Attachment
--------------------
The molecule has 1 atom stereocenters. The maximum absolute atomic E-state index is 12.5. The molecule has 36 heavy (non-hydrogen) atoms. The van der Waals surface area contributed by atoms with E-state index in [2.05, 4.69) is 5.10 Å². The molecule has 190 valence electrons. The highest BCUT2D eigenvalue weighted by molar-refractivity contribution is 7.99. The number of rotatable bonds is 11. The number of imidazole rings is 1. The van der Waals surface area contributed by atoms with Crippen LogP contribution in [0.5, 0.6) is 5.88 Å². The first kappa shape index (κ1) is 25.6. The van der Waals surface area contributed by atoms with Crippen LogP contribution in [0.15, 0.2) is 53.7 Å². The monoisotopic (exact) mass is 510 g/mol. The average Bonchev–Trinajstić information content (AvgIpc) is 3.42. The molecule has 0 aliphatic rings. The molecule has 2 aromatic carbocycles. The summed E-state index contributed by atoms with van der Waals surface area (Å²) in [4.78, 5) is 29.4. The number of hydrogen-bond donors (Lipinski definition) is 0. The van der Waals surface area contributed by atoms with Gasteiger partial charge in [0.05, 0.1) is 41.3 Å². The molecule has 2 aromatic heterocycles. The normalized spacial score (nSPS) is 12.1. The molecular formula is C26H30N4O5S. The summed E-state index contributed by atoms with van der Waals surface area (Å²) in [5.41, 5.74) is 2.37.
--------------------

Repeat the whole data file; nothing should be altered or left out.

The molecule has 1 atom stereocenters. The maximum absolute atomic E-state index is 12.5. The molecule has 36 heavy (non-hydrogen) atoms. The van der Waals surface area contributed by atoms with E-state index in [2.05, 4.69) is 5.10 Å². The molecule has 190 valence electrons. The highest BCUT2D eigenvalue weighted by molar-refractivity contribution is 7.99. The number of rotatable bonds is 11. The number of imidazole rings is 1. The van der Waals surface area contributed by atoms with Crippen LogP contribution in [0.5, 0.6) is 5.88 Å². The first kappa shape index (κ1) is 25.6. The van der Waals surface area contributed by atoms with Crippen LogP contribution in [0.15, 0.2) is 53.7 Å². The monoisotopic (exact) mass is 510 g/mol. The average Bonchev–Trinajstić information content (AvgIpc) is 3.42. The molecule has 0 aliphatic rings. The molecule has 2 aromatic carbocycles. The summed E-state index contributed by atoms with van der Waals surface area (Å²) in [4.78, 5) is 29.4. The number of hydrogen-bond donors (Lipinski definition) is 0. The van der Waals surface area contributed by atoms with Gasteiger partial charge in [0.05, 0.1) is 41.3 Å². The molecule has 2 aromatic heterocycles. The normalized spacial score (nSPS) is 12.1. The molecular formula is C26H30N4O5S. The summed E-state index contributed by atoms with van der Waals surface area (Å²) in [5.41, 5.74) is 2.37.